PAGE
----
Kestrel in Production at Papertrail
We’ve added prolific plugin contributor Eric Lindvall’s latest plugins to Scout: Kestrel Overall and Kestrel Queue Monitoring. Kestrel is a simple message queue built from production needs at Twitter. Being the gentleman he is, Eric shared his experiences with Kestrel at Papertrail, a hosted log aggregation service.
As all good message queues should, it provides:
- transactional reads to prevent losing messages if a worker crashes before finishing processing a message
- durability to prevent losing messages if a queue server crashes or is stopped after messages have been sent to it
- “normal” queues (only one client sees a given message) and “fanout queues” (all clients see a given message, which many messaging systems call “topics”)
We picked Kestrel because it has bounded memory usage (it has a configuration setting to specify how many queued messages should reside in RAM, generally defaulting to 128MB), it’s small (I was able to read the entire Scala codebase in a weekend), and running on the JVM (which we have experiencing with) was a plus.
What other tools did you consider?
We seriously considered Kafka and from what I’ve heard from people who have used it, I’m sure we would have been happy with it as well.
How is the setup/maintenance/learning curve compared to other tools?
It’s very simple to setup (mostly just involving downloading it and creating a configuration file) and just runs.
Key metrics to monitor?
Monitoring queue depths of all of your queues is important in understanding the health of your application. Under normal circumstances, queues should be almost always empty. Setting up alert triggers for queue depth or queue age (how old the oldest message is) is a great way to get notified as soon as a component in your system starts to have problems.
What do you use it for?
Papertrail receives log messages from our customers’ applications and servers, which means we are subject to their traffic patterns. One customer might go from 20 log messages per second to 2,000 per second in the span of a second, which is much sooner than any closed-loop autoscaling could provision new capacity.
Our job is to apply a relatively heavyweight process to those messages: persist them, make them searchable, update any active Web and command-line “tail” clients, and potentially, invoke alerts that now have new matches. Our first responsibility is to ensure that one customer’s log volume does not impact another customer, and our second responsibility is to process each customer’s messages as quickly as practical.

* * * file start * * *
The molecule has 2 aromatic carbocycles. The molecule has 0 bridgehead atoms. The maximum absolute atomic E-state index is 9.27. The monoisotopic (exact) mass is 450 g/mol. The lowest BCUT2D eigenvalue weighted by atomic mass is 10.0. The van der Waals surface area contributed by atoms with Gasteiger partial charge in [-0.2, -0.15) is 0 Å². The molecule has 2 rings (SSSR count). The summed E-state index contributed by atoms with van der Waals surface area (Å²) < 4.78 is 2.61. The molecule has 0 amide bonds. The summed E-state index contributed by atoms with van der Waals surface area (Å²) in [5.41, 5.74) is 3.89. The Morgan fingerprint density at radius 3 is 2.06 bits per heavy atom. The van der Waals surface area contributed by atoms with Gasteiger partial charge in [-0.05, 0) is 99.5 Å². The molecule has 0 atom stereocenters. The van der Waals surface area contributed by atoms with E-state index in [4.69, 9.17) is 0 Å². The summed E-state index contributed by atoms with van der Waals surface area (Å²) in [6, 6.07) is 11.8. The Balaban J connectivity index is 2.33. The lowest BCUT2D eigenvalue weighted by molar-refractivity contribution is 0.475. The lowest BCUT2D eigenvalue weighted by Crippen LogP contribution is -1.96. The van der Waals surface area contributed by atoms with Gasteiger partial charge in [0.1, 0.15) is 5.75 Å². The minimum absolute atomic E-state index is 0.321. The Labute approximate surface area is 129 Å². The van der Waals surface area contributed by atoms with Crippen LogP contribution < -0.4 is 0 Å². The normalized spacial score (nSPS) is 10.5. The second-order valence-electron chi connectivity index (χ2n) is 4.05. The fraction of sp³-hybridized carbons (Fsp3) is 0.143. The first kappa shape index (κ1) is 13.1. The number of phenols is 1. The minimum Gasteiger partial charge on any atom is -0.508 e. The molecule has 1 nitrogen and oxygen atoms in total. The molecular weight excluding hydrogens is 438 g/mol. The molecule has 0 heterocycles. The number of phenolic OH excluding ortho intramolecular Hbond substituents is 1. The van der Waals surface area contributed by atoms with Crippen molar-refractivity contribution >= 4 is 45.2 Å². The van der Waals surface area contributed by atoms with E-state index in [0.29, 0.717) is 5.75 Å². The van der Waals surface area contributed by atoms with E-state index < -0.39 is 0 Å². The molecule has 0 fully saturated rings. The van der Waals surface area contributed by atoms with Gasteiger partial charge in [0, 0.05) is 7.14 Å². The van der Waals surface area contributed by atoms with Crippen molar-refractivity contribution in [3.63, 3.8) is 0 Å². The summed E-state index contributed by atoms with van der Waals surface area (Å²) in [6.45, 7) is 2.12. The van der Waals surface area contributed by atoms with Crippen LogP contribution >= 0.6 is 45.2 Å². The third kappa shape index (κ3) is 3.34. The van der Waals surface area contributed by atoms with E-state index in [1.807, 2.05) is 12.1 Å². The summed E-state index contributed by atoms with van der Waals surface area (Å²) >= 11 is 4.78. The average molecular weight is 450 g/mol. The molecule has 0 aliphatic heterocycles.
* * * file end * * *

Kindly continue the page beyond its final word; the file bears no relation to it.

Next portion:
Our end-to-end server to Papertrail to viewer target is 2 seconds, which we hit more than 99.5% of any given month. 700 milliseconds is more typical, and that includes traversing the Internet twice.
Between the log volume, the variability in log volume, and the need to service the messages extremely quickly (with what could be a heavyweight process), we care about efficient queuing. That’s where a message queue like Kestrel or Kafka comes in.
Coming from a Ruby world, why Kestrel vs. Resque?
There are a lot of things that could be done with either Kestrel or Resque. Because Resque is backed by Redis, you have to remember that all of the messages waiting to be processed have to be able to fit in the RAM of the Redis server, with Kestrel you could queue millions or billions of messages and then start to pull them off.
The biggest difference between the two has to do with how it impacts the architecture of your system.
With Resque, the message includes the name of the class that is supposed to do the work, which makes it more difficult (but not impossible) if you wanted to drastically change how that work is performed.
With Kestrel, messages are pulled from a named queue, which can make it easier for a developer to think about problems in a way that can give them more flexibility (including fairly easily changing the language/platform the work is being performed on).
Many of the benefits that you see with Kestrel often won’t be evident until a high volume of work is being performed by the system.
Lets say I have a Ruby application. How hairy is Kestrel if you don’t have Java experience?
Kestrel speaks the memcached protocol, so it is very easy to use existing libraries to talk to it.
From Ruby, Twitter has a client that makes it even easier.